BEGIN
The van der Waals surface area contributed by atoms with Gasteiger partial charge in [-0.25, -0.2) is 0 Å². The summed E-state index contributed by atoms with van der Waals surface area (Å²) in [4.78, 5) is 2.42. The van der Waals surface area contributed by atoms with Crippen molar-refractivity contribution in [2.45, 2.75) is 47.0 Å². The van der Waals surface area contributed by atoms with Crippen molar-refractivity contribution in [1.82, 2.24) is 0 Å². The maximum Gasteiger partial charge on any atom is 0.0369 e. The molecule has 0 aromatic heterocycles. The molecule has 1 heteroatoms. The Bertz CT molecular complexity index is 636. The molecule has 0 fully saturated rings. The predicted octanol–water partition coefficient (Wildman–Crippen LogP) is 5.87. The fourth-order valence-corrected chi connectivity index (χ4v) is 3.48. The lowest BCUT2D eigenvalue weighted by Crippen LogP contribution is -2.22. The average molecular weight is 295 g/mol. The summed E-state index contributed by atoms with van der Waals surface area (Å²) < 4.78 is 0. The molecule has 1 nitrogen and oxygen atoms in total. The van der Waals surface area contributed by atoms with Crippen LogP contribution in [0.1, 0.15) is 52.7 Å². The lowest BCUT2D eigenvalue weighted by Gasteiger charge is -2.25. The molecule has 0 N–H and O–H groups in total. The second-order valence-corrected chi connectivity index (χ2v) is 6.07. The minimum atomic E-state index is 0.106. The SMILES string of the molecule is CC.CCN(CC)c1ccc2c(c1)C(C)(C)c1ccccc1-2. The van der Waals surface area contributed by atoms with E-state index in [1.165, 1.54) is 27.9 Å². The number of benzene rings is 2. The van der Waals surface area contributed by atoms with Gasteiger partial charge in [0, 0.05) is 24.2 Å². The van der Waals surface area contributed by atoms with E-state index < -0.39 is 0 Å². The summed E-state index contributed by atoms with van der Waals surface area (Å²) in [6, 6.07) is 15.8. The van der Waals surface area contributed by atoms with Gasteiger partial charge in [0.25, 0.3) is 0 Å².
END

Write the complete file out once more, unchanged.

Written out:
The van der Waals surface area contributed by atoms with Gasteiger partial charge in [-0.25, -0.2) is 0 Å². The summed E-state index contributed by atoms with van der Waals surface area (Å²) in [4.78, 5) is 2.42. The van der Waals surface area contributed by atoms with Crippen molar-refractivity contribution in [2.45, 2.75) is 47.0 Å². The van der Waals surface area contributed by atoms with Crippen molar-refractivity contribution in [1.82, 2.24) is 0 Å². The maximum Gasteiger partial charge on any atom is 0.0369 e. The molecule has 0 aromatic heterocycles. The molecule has 1 heteroatoms. The Bertz CT molecular complexity index is 636. The molecule has 0 fully saturated rings. The predicted octanol–water partition coefficient (Wildman–Crippen LogP) is 5.87. The fourth-order valence-corrected chi connectivity index (χ4v) is 3.48. The lowest BCUT2D eigenvalue weighted by Crippen LogP contribution is -2.22. The average molecular weight is 295 g/mol. The summed E-state index contributed by atoms with van der Waals surface area (Å²) < 4.78 is 0. The molecule has 1 nitrogen and oxygen atoms in total. The van der Waals surface area contributed by atoms with Crippen LogP contribution in [0.1, 0.15) is 52.7 Å². The lowest BCUT2D eigenvalue weighted by Gasteiger charge is -2.25. The molecule has 0 N–H and O–H groups in total. The second-order valence-corrected chi connectivity index (χ2v) is 6.07. The minimum atomic E-state index is 0.106. The SMILES string of the molecule is CC.CCN(CC)c1ccc2c(c1)C(C)(C)c1ccccc1-2. The van der Waals surface area contributed by atoms with E-state index in [1.165, 1.54) is 27.9 Å². The number of benzene rings is 2. The van der Waals surface area contributed by atoms with Gasteiger partial charge in [0, 0.05) is 24.2 Å². The van der Waals surface area contributed by atoms with E-state index < -0.39 is 0 Å². The summed E-state index contributed by atoms with van der Waals surface area (Å²) in [6, 6.07) is 15.8. The van der Waals surface area contributed by atoms with Gasteiger partial charge in [0.25, 0.3) is 0 Å².